Price displays

  • Businesses must display clear and accurate prices, and must not mislead consumers about their prices.
  • There are specific laws about how businesses must display their prices.
  • Businesses must display a total price that includes taxes, duties and all unavoidable or pre-selected extra fees.
  • If a business charges a surcharge for card payment, weekends or public holidays, it must follow the rules about displaying the surcharge.
  • If more than one price is displayed for an item, the business must charge the lowest price, or stop selling the item until the price is corrected.

What the ACCC does

  • We educate consumers and business about their rights and responsibilities.
  • We accept reports where people consider a business is doing something they shouldn’t do. We use those reports to inform our education, compliance and enforcement work.
  • If a business breaks the rules about displaying prices, we can investigate and may take some form of compliance or enforcement action. See our compliance and enforcement policy and priorities.

What the ACCC can't do

  • We don’t give legal advice to businesses about the way they display prices.
  • We don’t resolve individual disputes about price displays.

Misleading price displays

Businesses must not display prices that are wrong or likely to create a false impression. This includes prices displayed in store, in advertising, or whenever communicating with customers. See False or misleading claims for more information.

We have a guide to help business owners avoid misleading customers.

Honest advertising and selling practices benefit small businesses and consumers alike. Enterprising small businesses should be able to prosper on the merit of their products or services without fearing that competitors will gain an unfair competitive advantage from dishonest representations.
5 Jul 2021

Examples of a misleading prices being displayed

  • Stating the sale price is marked down from an earlier price when:
    • the items were not sold at that price in a reasonable period right before the sale started, or
    • only a very small proportion of items were sold at that price right before the sale.
  • Comparing the displayed price with an incorrect cost or wholesale price.
  • Comparing the displayed price to a recommended retail price (RRP) that no-one generally charges for the product.
  • Promoting a price as being a sale or special price, when it is actually the normal price. Where an item is offered at a sale or special price for an extended period of time, it may be misleading to call it a sale or special price, as the price has effectively become the new selling price.
  • Advertising a price that is not the total price the consumer will have to pay.

This price display is misleading if the item was never offered for sale at $19.99.

Price sticker reading ‘SALE: WAS $19.99 / NOW $14.99. This price display is misleading if the item was never offered for sale at $19.99.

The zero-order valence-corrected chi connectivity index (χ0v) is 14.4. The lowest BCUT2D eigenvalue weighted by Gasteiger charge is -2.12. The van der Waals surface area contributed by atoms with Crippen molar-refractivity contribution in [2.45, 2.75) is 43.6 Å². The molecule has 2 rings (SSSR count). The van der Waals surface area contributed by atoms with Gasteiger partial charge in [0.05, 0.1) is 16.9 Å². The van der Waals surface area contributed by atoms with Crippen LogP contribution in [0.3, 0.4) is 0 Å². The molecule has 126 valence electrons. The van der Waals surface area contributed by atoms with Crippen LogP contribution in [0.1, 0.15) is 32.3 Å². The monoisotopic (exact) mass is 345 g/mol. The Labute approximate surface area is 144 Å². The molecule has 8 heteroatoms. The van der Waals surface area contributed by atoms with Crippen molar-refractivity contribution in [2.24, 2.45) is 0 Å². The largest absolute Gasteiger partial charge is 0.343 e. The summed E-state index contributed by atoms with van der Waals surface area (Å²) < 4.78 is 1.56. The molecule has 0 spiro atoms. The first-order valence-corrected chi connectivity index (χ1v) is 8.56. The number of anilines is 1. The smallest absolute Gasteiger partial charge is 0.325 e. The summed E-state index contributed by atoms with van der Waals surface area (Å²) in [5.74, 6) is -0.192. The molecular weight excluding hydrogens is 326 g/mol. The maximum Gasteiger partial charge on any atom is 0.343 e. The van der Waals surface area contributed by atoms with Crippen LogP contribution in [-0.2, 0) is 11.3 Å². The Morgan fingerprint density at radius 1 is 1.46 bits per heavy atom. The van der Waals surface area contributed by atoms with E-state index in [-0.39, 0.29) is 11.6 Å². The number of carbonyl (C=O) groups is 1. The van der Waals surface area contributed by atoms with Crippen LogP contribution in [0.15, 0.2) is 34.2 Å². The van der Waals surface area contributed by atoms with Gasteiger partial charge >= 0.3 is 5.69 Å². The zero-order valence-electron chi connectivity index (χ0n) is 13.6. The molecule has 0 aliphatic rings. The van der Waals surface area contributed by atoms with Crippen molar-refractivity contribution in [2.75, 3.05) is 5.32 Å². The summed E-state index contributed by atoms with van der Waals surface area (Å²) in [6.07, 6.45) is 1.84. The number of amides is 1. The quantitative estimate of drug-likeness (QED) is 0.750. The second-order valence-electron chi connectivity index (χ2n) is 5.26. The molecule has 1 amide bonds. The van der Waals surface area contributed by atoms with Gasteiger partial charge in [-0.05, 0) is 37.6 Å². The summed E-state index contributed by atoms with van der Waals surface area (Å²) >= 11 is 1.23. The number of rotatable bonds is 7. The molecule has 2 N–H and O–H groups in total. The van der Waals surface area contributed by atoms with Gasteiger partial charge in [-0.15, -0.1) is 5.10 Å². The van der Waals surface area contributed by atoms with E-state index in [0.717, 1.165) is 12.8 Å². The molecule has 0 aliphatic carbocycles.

Misleading drip pricing practices

‘Drip pricing’ is when a price is advertised at the beginning of an online purchase, but then extra fees and charges (such as booking and service fees) are gradually added during the purchase process. This can result in consumers paying more than they initially intended to.

Businesses must be upfront and clearly disclose to consumers at the start of a purchasing process the types of fees that will apply and when.

Consumers should be wary of misleading ‘drip pricing’ practices when shopping online, particularly when purchasing airline, ticketing, accommodation and vehicle rental services.

To try and avoid paying more through drip pricing consumers should:

  • not just focus on the advertised price – add up all the charges together to figure out the total final price you will have to pay and whether this is good value for money
  • be prepared to back out of the transaction and shop around to find a better final price from a competitor
  • look out for pre-selections and make sure to deselect anything that’s not wanted.

When more than one price is displayed for an item

Sometimes businesses display different prices for the same item. If this happens, even by mistake, the business must either:

  • sell the product for the lowest displayed or advertised price, or
  • stop selling the item until the incorrect price is corrected.

This does not apply when:

  • there are different prices for different regions
  • one price is hidden by another price. For example, one price sticker covers another
  • a unit price is displayed
  • a price is displayed in an overseas currency.

Display of total price and what must be included

Minimum total cost

Businesses must display the total price of a product or service as a single figure. This price must be the minimum total cost – the lowest amount a customer could pay, including any taxes, duties and unavoidable or pre-selected extra fees.